Discussion in 'Automated Trading' started by paulbechard, Oct 4, 2006.

  1. Hey guys.

    I am a newly graduated computer science / math student, specifically focusing on artificial intelligence, machine learning and high speed computation. Rather than continuing my career in industry I decided to take a year or two to see if I could create a black box AI system which runs 24/7 and automatically detects / trades on stat arbs on all possible tickers coming out of whichever brokers it is connected to. Other than micro econ 101 I have no background in finance, so I am learning as I go, I am a quick study but learning all the intricacies is taking me a few months. So rather than continue my pattern of trail, profit, error, Iv decided to try reaching out the online community to see what you guys think and if you have any wisdom, hints, suggestions or offers.

    To date I’ve yet to create a steady stream of profit to cover living expenses, thus I am still living off the generosity of family. I have good risk management (hedging etc), so that on any given trade the maximum amount of money I can possibility lose is just a few hundred, so my trading capital is secure.

    So this is how its gone so far over that past few months. Iv broken even with the amount of good trades / bad trades doing this research overall. At best it was producing XXX% profit daily on used capital (on small test amounts), at worst it was bleeding money. The total volume the system has trade has is several million USD over the test period (I test with the smallest possible lot sizes also). There has been three basic things that seems to happen with each new arb idea I implement. Either

    1) It works on paper trading accounts and doesn’t perform the same on live accounts.

    2) It works on the live accounts but the brokerage shuts down the account after a week of trading due to 'off market' trading. (Yeah I sense something fishy going on too)

    3) It works on both paper and live, but the slippage on the live trades seems to lead to a loss in the long run. Ie. a bunch of good small trades. a few huge losses though.

    I’ve boiled it down that for good automated arb you need two things. The first is small costs, which means small spreads and commissions. The smaller the cost the more opportunities the AI can take advantage of. Second is the amount of slippage, this seems to be the make or break factor for the arb ideas I’ve tried. Execution speed and market volatility seems to be the biggest factors. I can see how big institutions have a much easier time of doing this than retail API traders, since they most likely have the best costs and the fastest execution times (makes me consider just getting a job doing this for a large institution).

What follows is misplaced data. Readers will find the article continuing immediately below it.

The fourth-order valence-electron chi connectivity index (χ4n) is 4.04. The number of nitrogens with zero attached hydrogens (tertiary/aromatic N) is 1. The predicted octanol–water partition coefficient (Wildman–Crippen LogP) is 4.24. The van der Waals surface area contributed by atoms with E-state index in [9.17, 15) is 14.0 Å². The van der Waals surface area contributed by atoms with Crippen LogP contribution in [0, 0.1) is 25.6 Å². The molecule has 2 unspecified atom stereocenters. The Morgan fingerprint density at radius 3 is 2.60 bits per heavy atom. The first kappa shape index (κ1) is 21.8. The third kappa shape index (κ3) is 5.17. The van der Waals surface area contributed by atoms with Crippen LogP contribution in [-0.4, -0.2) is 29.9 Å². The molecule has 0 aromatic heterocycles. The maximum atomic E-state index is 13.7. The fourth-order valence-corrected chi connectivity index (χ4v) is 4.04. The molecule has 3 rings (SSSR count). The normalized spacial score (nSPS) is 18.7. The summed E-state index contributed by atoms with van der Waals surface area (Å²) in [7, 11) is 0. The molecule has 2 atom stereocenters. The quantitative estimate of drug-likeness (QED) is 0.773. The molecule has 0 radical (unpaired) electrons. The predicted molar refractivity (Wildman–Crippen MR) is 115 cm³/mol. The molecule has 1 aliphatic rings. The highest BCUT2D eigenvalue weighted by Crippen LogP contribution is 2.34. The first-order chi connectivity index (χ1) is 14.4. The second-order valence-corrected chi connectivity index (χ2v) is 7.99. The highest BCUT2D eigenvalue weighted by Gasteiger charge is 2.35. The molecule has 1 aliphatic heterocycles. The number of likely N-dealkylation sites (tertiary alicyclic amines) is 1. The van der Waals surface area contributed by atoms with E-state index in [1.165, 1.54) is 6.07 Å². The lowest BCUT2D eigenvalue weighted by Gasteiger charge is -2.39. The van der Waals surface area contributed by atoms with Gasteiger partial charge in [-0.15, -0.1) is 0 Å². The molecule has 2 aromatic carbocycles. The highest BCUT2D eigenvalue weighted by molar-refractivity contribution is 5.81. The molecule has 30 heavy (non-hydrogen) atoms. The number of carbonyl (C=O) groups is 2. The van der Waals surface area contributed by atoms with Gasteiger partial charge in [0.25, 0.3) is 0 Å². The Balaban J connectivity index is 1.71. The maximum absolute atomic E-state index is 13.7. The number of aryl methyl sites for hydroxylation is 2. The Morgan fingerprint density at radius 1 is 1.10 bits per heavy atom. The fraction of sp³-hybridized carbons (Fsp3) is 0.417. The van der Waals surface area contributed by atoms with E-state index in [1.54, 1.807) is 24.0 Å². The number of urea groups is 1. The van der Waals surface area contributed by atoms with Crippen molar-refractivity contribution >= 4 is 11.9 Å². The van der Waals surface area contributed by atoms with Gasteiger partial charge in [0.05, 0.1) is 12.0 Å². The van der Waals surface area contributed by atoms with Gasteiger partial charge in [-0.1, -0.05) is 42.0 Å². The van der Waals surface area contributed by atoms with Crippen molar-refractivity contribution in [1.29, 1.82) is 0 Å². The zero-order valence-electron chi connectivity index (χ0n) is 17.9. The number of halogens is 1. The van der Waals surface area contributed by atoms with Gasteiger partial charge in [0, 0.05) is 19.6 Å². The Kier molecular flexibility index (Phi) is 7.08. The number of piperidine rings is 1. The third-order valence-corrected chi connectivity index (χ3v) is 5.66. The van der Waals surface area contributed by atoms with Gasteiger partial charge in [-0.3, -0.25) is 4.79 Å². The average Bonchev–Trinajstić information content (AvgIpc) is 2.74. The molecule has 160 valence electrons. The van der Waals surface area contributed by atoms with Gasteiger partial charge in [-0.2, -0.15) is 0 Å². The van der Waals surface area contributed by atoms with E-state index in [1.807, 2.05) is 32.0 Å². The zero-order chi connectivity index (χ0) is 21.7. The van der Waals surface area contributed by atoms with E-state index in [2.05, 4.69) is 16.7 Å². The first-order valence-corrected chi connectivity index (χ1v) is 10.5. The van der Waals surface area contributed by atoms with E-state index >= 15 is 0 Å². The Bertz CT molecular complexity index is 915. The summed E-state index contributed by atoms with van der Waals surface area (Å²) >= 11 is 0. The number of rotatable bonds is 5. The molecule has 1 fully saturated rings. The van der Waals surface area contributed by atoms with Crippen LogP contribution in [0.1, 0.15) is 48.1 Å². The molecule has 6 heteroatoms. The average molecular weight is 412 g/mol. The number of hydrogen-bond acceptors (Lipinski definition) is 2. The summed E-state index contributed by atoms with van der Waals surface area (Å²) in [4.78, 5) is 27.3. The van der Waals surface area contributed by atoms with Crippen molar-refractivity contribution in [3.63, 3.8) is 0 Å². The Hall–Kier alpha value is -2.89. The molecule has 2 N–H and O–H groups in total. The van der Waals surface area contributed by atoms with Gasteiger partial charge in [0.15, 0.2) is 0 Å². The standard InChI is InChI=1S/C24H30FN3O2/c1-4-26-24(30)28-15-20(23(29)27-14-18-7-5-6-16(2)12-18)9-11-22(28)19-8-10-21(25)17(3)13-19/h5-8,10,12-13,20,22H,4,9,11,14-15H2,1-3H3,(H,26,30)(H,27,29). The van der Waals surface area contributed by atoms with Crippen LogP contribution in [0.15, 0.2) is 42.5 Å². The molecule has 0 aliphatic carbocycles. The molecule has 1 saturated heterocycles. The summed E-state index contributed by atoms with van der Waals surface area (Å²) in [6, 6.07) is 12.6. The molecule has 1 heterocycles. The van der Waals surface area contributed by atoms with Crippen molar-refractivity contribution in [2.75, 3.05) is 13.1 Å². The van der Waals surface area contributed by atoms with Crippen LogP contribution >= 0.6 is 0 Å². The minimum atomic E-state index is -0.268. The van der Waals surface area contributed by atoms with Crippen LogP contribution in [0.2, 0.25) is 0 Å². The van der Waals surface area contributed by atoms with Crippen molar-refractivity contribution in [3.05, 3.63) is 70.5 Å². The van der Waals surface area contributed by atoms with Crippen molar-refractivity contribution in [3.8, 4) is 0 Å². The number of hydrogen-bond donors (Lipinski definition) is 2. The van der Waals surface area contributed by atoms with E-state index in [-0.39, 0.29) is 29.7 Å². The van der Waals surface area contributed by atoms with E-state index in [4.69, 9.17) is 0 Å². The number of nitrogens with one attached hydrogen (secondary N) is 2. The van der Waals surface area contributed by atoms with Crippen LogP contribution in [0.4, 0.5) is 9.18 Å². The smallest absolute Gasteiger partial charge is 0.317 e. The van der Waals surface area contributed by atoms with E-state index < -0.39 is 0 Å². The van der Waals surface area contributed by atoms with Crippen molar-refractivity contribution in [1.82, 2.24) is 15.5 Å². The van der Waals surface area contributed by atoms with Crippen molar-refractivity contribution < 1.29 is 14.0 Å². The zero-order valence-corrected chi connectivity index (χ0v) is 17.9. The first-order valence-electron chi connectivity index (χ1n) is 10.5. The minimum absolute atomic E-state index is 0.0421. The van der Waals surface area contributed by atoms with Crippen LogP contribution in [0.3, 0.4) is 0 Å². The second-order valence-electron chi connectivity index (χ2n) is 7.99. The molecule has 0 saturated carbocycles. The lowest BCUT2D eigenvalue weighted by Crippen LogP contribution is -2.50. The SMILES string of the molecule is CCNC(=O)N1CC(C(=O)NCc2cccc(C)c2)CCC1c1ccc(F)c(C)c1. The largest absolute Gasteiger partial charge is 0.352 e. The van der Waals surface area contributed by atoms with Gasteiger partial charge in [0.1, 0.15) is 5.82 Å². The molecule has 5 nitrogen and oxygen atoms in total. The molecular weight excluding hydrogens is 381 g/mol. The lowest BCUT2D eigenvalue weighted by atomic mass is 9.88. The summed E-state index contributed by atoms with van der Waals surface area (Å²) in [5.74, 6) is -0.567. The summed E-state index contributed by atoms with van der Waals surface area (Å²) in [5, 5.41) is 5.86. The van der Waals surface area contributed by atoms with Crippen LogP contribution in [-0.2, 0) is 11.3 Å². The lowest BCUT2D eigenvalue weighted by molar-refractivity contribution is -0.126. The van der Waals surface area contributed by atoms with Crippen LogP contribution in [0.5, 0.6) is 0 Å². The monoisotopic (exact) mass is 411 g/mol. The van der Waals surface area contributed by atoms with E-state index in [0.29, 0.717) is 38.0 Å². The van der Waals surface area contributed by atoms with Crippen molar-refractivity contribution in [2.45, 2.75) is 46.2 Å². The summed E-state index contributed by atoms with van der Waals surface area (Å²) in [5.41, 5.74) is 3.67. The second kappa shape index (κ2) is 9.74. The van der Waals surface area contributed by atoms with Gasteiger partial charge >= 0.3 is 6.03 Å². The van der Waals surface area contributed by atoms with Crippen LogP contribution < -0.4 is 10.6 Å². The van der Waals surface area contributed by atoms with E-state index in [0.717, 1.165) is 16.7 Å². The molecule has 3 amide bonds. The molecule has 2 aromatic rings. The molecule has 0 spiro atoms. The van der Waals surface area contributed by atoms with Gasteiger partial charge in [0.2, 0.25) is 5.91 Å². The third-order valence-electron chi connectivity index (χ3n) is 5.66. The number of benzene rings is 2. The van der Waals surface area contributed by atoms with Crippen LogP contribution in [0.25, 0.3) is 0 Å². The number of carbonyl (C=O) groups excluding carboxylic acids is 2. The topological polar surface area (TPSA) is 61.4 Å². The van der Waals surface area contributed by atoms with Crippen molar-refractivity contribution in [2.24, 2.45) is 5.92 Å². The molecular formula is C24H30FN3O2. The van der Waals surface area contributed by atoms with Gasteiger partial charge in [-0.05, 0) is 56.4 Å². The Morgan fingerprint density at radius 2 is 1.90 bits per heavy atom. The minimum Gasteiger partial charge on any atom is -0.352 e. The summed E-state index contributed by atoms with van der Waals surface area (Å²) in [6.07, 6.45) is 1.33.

I have started looking at different brokerages and different levels on the exchanges (not that id be able to afford most of those options) to try to reduce trade costs. For execution speed I am planning on trying to run the box on a fiber optic connection in my city to reduce latency times, even though some of the brokers I use seem to have high latency to the markets (miliseconds make a world of difference apparently). As for slippage I have started playing around with a few ideas using limit orders and broker based conditional orders. So far iv been testing with purely market orders, which occationally lead to some really bad fill prices. The problem is that with most stat arb strats I use, its essential that all my orders get filled or none. On a single exchange this might be possible but some of the stat arb strats the AI system has created invokes multiple equities on different exchanges / brokers.

    I am hoping that anyone with some experience doing stuff like this, either automated or by hand could help me solve some of these problems. Even someone with general trading experience might be able to help me decide which brokers I should try trading on, maybe even trying to place black boxes on-site at the exchanges. I really need to figure out the best way to deal with slippage too, so if anyone knows any ideas, like combination of order types I can do to minimize slippage or maybe even analyze market conditions to prevent trading at times of high possible slippage would make my day. Any publicly known arb strats that I could research would be helpful also, I don’t expect anyone to give away their golden goose though (I have yet to look at option arbs).

    Feel free to reply and let me know what you think of the career path I am trying and if I should just get a real job.

    Thanks to everybody who took the time to read all of this.
  2. man